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U.S. Department of Labor          

Mine Safety and Health Administration
1100 Wilson Boulevard
Arlington, Virginia 22209-3939                    

EFFECTIVE DATE:  May 28, 2008 EXPIRATION DATE:  03/31/2010
(Reissue of 07-I-1)                    


                        Administrator for
                       Coal Mine Safety and Health

                      FELIX A. QUINTANA FELIX A. QUINTANA
                        Administrator for
                       Metal and Nonmetal Safety and Health

SUBJECT:      Revision of Accident Investigation Procedures

This Procedure Instruction Letter (PIL) applies to Mine Safety and Health Administration (MSHA) District Managers and to MSHA personnel who are assigned accident investigation duties and/or responsibilities at mine sites following a fatality. The PIL also provides instructions for enforcement personnel who may be the MSHA first responders following a fatality.

This PIL provides guidance for MSHA District Managers when considering whether a death at a mine should be charged to the mining industry. The PIL also provides guidance for MSHA personnel when performing duties as part of a fatal accident investigation or acting as first responders following a fatality at a mine. This revision augments instructions currently found in the Accident/Illness Investigation Procedures Handbook, No. PH00-I-5.

Procedure Instructions
All deaths on mine property must be reported immediately by mine operators and/or independent contractors under 30 C.F.R. Part 50. While District Managers may classify a death as a chargeable mining fatality when facts support such a determination, a District Manager never should make a determination that a death is not chargeable as a mining fatality. Rather, a determination that a death is not chargeable will be made only by the Fatality Review Committee following a fully documented investigation.

  1. The accident investigation team always must conduct a thorough investigation and develop a well-documented investigation file. In situations in which a District Manager has not determined that a death on mine property is chargeable to the mining industry, the District Manager must ensure that the investigation also provides information and documentation necessary to permit the Fatality Review Committee to determine whether the death is chargeable to the mining industry. After the investigation is completed, the District Manager should submit a memorandum to the Administrator containing all of the required factual information and evidence for the Fatality Review Committee (See Accident/Illness Investigation Procedures Handbook, No. PH00-I-5, Ch. 2, Section III). The memorandum should read: "See attached investigation for determination of chargeability of the death at [mine name], Mine I.D. No. [ ]." In the memorandum, the District Manager should not offer a recommendation, opinion, or conclusion regarding chargeability.

  2. Considerable time may elapse before an accident investigator arrives at the mine. During this time, the inspector normally assigned enforcement responsibilities at the mine may be required to perform duties as a first responder until an accident investigator arrives. Although the first responder is not part of the accident investigation team, the first responder should secure the scene and issue a 103(k) order as appropriate. Any other activity or collection of preliminary information should be limited to assure the independence of the investigation and should include only items that cannot be preserved until the investigator arrives. Finally, any records and/or documentation provided to the first responder should be turned over to the investigator as soon as possible.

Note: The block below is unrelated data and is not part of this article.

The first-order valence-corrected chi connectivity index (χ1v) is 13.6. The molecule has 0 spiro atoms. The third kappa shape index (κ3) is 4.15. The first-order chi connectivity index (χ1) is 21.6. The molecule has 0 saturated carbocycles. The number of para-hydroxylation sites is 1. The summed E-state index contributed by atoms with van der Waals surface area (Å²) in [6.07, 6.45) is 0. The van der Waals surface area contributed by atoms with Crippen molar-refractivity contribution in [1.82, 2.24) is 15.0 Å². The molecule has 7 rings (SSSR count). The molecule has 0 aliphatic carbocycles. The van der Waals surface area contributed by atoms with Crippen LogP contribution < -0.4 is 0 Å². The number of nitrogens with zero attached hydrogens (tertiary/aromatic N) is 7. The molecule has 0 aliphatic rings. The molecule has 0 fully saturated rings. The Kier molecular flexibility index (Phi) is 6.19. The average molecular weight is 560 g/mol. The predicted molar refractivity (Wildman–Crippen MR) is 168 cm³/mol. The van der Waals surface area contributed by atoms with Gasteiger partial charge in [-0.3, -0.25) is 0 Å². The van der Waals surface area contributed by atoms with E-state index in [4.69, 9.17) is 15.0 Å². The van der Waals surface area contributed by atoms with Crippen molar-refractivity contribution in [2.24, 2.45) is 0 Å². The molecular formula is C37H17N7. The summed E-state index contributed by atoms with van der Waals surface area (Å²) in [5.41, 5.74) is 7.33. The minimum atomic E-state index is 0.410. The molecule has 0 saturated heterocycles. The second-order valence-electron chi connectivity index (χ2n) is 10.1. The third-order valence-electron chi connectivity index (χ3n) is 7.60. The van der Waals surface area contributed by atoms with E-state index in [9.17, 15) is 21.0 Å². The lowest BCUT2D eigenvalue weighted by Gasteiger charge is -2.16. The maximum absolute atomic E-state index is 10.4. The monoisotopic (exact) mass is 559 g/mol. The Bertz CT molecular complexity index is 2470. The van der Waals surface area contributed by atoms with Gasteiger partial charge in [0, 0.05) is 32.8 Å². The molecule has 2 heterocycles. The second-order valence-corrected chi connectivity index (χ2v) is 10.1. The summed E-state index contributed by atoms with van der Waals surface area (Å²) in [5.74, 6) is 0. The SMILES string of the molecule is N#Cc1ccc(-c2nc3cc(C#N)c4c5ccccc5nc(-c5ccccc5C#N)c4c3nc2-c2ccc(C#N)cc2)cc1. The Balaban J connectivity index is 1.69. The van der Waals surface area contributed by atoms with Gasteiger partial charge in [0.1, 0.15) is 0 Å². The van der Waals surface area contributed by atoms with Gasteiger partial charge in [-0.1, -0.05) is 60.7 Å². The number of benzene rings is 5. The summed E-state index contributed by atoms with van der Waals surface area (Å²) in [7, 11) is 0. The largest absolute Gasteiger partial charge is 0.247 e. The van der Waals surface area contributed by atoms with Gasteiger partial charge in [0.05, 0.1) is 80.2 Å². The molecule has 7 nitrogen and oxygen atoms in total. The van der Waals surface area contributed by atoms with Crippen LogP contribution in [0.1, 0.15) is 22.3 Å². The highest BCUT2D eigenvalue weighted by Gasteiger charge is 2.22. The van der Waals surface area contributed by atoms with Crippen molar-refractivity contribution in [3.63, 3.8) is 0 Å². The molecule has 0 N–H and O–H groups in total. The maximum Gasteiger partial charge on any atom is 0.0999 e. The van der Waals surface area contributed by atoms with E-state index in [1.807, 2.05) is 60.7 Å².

3. As stated in part in the Accident/Illness Investigation Procedures Handbook, No. PH00-I-5, when investigating fatal accidents, the investigation shall be conducted or led by an investigator who has been thoroughly trained in accident investigation techniques and procedures. When other team members are necessary, they may include technical specialists, engineers, supervisors, or other inspectors or investigators, as needed. Neither the team leader nor the team members should have been responsible for inspections within the previous 6 months at the mine where the fatal accident occurred. When practicable, any specialists assigned should not have been responsible for plan approvals within the previous six months. This procedure applies to fatalities immediately charged to the mining industry by a District Manager, as well as fatalities that subsequently will be reviewed by the Fatality Review Committee.
The Accident/Illness Investigation Procedures Handbook No. PH00-I-5 includes instructions for both Coal and Metal and Nonmetal personnel in selecting accident investigation team members, conducting investigations, and preparing the Agency's reports of the investigations. These procedures are being revised to clarify the responsibilities of MSHA personnel responding to a fatality at a mine, investigating a fatal accident, and making determinations concerning the chargeability of a death on mine property.

The Federal Mine Safety and Health Act of 1977, as amended, 30 U.S.C. § 801 et seq.; 30 C.F.R. pt. 50

Filing Instructions
This instruction letter should be filed behind the tab marked "Procedure Instruction Letters" in the binder for Program Policy Handbooks and Procedure Instruction Letters.

Issuing Office and Contact Persons
William Crocco, Coal Accident Investigations Program, 202-693-9507 E-mail address:

Michael Hancher, MNM Accident Investigations Program, 202-693-9641 E-mail address:

Coal Mine and MNM Safety & Health Enforcement Personnel

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Mine Safety and Health Administration (MSHA)
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